On Saturday, June 5, the seven richest countries in the world signed a historic agreement obligating them to confront Corporate tax evasion And make sure the tech giants pay their fair share of taxes, the US Treasury Secretary said. United kingdom.
minister hacienda British, Rishi SunakHe added that the ministers Financial affairs of the Group of Seven industrialized nations (G7) signed the agreement on the second and last day of meetings in London.
I am pleased to announce that the ministers G7 Finance We reached a historic agreement today, after years of discussions, to reform the global tax system to fit the global digital age and, most importantly, to ensure that it is fair, so that the right companies pay taxes in the right place.” sonak In a video posted on Twitter.
Ministers United Kingdom, France, Italy, Canada, Japan, Germany and the United States They agreed in principle to a global minimum tax rate of 15% for multinational companies in every country in which they do business.
secretary US Treasury, Janet Yellen, who attended the London meetings, said the deal “provides a huge boost” to reach a global rate of 15% that would “end the race to the bottom in corporate taxation and ensure fairness for the middle class and workers, both in the United State As in the whole world.”
Ministers meeting finance Came before the annual summit of leaders G7 Scheduled from 11 to 13 June in Carbis Bay, in the English county Cornwall.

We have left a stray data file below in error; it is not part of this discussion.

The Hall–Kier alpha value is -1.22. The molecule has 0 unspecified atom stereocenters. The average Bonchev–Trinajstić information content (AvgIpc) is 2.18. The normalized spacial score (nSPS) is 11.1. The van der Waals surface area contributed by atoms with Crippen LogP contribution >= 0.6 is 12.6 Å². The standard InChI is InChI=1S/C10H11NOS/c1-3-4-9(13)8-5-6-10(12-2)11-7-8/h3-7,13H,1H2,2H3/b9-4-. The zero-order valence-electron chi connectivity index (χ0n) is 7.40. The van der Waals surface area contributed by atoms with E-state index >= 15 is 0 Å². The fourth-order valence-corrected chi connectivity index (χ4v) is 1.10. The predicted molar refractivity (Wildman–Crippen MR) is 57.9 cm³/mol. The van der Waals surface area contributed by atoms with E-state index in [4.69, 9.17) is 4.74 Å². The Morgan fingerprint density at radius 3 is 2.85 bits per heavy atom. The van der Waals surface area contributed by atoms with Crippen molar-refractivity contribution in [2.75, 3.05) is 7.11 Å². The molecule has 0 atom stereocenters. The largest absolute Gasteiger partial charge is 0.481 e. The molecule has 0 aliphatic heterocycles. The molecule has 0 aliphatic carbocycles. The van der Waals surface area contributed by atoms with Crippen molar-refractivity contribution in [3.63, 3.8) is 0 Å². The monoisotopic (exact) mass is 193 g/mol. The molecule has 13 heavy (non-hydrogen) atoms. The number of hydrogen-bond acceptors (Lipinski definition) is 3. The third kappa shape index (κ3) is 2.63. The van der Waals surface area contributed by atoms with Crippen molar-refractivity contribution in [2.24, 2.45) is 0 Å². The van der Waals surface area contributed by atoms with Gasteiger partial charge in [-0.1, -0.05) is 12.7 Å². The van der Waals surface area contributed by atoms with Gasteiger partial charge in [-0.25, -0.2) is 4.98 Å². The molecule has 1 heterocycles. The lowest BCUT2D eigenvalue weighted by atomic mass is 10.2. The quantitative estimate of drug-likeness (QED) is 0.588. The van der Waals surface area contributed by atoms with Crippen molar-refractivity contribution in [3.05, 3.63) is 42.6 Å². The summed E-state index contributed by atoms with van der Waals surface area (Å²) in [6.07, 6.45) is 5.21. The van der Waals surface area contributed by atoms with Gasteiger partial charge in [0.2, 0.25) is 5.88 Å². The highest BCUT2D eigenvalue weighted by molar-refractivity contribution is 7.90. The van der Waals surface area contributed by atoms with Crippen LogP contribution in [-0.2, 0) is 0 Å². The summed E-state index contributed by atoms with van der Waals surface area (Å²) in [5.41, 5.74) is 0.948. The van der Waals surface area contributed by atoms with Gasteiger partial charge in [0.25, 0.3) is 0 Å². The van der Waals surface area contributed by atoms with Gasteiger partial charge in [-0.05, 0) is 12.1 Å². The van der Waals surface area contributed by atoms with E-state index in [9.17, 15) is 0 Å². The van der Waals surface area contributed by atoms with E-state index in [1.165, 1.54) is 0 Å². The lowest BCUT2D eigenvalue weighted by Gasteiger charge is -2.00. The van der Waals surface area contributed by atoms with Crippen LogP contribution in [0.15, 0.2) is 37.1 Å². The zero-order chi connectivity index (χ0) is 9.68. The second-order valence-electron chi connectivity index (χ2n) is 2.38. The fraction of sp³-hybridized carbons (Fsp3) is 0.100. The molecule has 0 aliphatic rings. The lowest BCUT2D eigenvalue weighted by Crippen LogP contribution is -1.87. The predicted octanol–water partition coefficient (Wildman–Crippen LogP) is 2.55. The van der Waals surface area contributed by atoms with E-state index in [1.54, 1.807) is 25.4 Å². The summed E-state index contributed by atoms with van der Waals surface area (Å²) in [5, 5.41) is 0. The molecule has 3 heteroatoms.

United kingdom He organizes both meetings as he holds the rotating presidency of the group.
The G7 It has also faced pressure to provide vaccines to low-income countries facing outbreaks of HIV infection. COVID-19 and to finance projects to combat climate change.
International discussions on the tax issue gained momentum after President United States, Joe Biden, would support the idea of a minimum global tax rate of 15% on corporate profits.
The proposal also found support among other major economies, such as France and Germany.
Countries have been grappling with the question of how to prevent corporations from legally evading taxes by resorting to tax havens—typically small countries that attract firms with low taxes or no taxes at all, even though those firms do little business. The real is there.
They have also been trying to solve the problem of taxing Internet companies that do business in countries that do not have a physical presence and therefore pay little or no tax.
ratification G7 It could help build momentum towards an agreement in broader talks among the more than 140 countries that will take place Paris, as well as during a meeting of finance ministers in G20 in Venice in July.
With information from Excelsior